Reading this piece on racial micro-aggression reminded me of an incident I’d long forgotten. I decided to recall it here in case it helps anyone else.
I was about twenty years old and working in a health food store. My co-worker was a man, also White, of a similar age.
I don’t remember the details of what happened, but somehow we ended up arguing with a Black woman who was shopping in the store. It was the sort of argument we had on a daily basis, perhaps about our returns policy. In any case, the woman told us that we were being racist towards her and we reacted defensively, horrified, saying no of course we’re not racist and we would say the same thing to anyone.
The woman left, angry and upset, and my colleague and I, shocked and hurt, turned to each other and proceeded to repair our damaged egos. Experiencing ourselves as non-racists, we blamed the woman for mistaking our actions.
“It’s ridiculous to accuse a jazz musician [him] and a capoeirista [me] of being racist!” he said
I now see that it was us being ridiculous. We imagined that our awareness of historical racism and slavery, and our interest and participation in cultural forms that grew from and formed part of of Black resistance and rights movements conferred on us a halo of non-racist identity, and that therefore we couldn’t possibly have behaved in a racist way (nb my colleague’s band were all White, as were my capoeira groups). We were upset that we had upset the woman, but we did nothing to interrogate our actions. We didn’t think about how she experienced the exchange, we just washed off our little sting of White guilt with the holy water of White privilege; the privilege to impose our narrative, recentre ourselves and define our identities.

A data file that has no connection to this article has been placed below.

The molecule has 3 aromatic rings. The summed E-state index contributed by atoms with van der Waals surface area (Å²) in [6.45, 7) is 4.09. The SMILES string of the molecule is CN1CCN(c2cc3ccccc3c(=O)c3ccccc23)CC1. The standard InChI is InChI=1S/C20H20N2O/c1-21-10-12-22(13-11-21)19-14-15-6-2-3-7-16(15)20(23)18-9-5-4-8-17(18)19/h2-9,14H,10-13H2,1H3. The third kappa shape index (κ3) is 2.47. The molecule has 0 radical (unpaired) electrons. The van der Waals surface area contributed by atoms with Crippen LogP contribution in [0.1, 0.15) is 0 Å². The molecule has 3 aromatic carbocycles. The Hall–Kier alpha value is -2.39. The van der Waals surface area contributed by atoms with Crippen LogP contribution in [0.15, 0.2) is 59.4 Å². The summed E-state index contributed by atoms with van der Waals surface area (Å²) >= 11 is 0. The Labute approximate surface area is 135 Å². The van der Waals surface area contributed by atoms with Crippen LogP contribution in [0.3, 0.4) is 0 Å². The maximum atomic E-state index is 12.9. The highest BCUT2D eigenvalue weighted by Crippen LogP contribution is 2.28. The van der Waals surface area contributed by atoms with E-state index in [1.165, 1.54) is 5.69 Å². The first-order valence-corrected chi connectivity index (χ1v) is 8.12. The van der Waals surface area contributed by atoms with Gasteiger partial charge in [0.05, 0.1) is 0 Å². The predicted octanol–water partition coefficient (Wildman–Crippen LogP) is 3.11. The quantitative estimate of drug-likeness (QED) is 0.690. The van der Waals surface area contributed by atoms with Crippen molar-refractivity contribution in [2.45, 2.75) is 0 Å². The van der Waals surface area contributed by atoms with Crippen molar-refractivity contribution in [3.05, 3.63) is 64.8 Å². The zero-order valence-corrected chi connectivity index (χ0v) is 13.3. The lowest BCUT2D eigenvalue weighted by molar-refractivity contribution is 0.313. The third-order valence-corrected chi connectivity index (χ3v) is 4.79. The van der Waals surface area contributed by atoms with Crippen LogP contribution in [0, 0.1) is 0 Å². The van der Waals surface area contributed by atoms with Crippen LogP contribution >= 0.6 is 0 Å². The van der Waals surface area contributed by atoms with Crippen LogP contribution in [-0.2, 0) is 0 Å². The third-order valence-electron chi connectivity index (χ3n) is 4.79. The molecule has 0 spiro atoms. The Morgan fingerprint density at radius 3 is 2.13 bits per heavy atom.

I now see that however our actions were motivated, if we were truly anti-racist, as we wanted to believe, we would have accepted her interpretation and examined our actions from her viewpoint. If we had really been fighting inequality and white supremacy, we would have sought to redress the situation instead of licking our wounds. We might have been aware of overt racism, but we weren’t aware of our Whiteness.
This is why I believe there’s no such thing as a non-racist. If you’re not aware of your privilege, you’re complicit in the structure that empowers and centres you. Your identity means nothing: you fight or perpetuate inequality through what you do.